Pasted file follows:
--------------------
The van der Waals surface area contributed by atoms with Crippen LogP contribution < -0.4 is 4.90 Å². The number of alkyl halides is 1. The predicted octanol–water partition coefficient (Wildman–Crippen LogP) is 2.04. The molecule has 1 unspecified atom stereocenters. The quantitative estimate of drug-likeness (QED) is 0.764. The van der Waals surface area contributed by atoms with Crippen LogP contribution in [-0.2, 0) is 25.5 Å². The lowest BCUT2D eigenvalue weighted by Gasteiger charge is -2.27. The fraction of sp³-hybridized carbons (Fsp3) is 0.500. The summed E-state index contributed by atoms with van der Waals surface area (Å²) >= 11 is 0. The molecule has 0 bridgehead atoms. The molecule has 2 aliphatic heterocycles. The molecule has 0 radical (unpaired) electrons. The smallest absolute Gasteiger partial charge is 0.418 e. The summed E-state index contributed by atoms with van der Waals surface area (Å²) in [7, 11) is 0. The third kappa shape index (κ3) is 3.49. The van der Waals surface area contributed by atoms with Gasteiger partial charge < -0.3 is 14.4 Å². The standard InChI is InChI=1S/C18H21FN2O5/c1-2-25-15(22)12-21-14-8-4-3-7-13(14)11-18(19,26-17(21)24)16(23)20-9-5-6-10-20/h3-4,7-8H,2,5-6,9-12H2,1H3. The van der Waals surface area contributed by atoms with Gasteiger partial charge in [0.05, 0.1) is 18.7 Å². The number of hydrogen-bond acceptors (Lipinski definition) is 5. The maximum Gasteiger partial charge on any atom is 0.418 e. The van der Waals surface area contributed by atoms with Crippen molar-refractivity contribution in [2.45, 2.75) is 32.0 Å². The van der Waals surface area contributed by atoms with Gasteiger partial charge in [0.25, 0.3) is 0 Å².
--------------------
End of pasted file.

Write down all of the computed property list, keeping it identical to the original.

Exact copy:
The van der Waals surface area contributed by atoms with Crippen LogP contribution < -0.4 is 4.90 Å². The number of alkyl halides is 1. The predicted octanol–water partition coefficient (Wildman–Crippen LogP) is 2.04. The molecule has 1 unspecified atom stereocenters. The quantitative estimate of drug-likeness (QED) is 0.764. The van der Waals surface area contributed by atoms with Crippen LogP contribution in [-0.2, 0) is 25.5 Å². The lowest BCUT2D eigenvalue weighted by Gasteiger charge is -2.27. The fraction of sp³-hybridized carbons (Fsp3) is 0.500. The summed E-state index contributed by atoms with van der Waals surface area (Å²) >= 11 is 0. The molecule has 0 bridgehead atoms. The molecule has 2 aliphatic heterocycles. The molecule has 0 radical (unpaired) electrons. The smallest absolute Gasteiger partial charge is 0.418 e. The summed E-state index contributed by atoms with van der Waals surface area (Å²) in [7, 11) is 0. The third kappa shape index (κ3) is 3.49. The van der Waals surface area contributed by atoms with Gasteiger partial charge < -0.3 is 14.4 Å². The standard InChI is InChI=1S/C18H21FN2O5/c1-2-25-15(22)12-21-14-8-4-3-7-13(14)11-18(19,26-17(21)24)16(23)20-9-5-6-10-20/h3-4,7-8H,2,5-6,9-12H2,1H3. The van der Waals surface area contributed by atoms with Gasteiger partial charge in [0.05, 0.1) is 18.7 Å². The number of hydrogen-bond acceptors (Lipinski definition) is 5. The maximum Gasteiger partial charge on any atom is 0.418 e. The van der Waals surface area contributed by atoms with Crippen molar-refractivity contribution in [2.45, 2.75) is 32.0 Å². The van der Waals surface area contributed by atoms with Gasteiger partial charge in [0.25, 0.3) is 0 Å².